Image ^^^ Ashley Perry, enlighten illumination (2020). Sandblasted acrylic, aluminum, and LED strip and A Fiction, about the repatriation of...(2017).Poster. Both exhibited in ‘An Incomplete Register’, Outer Space. Documentation: Charlie Hillhouse.

JE: Yes, it is a similar situation with digital attrition and a lot of conservation, trying to deal with video art and digital technology now, institutions can't keep up fast enough. 

KF: Not to mention the question of what is best practice in this space? Do we have to digitize everything? UWA is a part of this huge university consortium in WA, and so a bunch of universities got together, and they're like ‘we're going to digitize everything.’ And yet they are also aiming to reduce their footprint to something along the lines of negative emissions by 2050, and actually, if you have a million TB capacity, to host your archives, then actually the sheer footprint of that is enormous. And so the assumptions that digitization is even the thing that we need to do is interesting to me.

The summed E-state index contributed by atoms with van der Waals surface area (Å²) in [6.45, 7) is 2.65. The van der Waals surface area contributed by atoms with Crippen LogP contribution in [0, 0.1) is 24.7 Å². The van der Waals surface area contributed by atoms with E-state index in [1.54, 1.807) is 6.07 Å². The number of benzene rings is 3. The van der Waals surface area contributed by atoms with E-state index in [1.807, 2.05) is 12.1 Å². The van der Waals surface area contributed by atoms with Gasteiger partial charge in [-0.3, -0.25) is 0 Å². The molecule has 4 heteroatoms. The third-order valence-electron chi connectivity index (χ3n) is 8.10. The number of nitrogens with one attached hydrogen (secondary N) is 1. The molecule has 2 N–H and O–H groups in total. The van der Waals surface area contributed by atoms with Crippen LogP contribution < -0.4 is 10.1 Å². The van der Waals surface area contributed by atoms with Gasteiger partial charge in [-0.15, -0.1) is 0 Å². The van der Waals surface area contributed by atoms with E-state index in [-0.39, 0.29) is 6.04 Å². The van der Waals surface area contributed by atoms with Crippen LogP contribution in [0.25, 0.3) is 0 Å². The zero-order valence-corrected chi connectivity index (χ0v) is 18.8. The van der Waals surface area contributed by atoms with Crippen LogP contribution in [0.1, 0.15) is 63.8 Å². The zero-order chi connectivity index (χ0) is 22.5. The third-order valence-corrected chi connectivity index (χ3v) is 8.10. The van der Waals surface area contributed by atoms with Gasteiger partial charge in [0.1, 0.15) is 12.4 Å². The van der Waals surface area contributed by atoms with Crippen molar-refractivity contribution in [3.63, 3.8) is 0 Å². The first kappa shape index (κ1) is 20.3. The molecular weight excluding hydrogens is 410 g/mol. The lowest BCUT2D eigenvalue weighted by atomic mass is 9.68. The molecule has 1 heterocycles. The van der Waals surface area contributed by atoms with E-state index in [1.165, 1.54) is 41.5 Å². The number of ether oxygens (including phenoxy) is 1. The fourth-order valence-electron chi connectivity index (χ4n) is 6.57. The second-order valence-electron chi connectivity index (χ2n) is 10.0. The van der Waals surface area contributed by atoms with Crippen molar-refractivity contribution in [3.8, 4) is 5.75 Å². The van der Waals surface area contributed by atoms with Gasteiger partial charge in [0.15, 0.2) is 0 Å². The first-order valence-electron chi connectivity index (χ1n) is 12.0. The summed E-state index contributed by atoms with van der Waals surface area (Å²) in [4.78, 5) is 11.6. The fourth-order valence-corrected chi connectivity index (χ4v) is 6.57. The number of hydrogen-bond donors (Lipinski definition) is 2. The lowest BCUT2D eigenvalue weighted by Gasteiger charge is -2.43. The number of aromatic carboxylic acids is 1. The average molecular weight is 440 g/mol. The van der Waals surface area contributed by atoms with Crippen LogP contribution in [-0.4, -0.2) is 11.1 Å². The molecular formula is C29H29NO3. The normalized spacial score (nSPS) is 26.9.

AP: Definitely, in terms of these huge server rooms and the amount of energy that they use really begs the question are the things you're digitizing even worth keeping? Are some things fine to be lost to history?

KF: Do I need to see James Stirling actively colonizing? Why can’t we just let some things gather dust.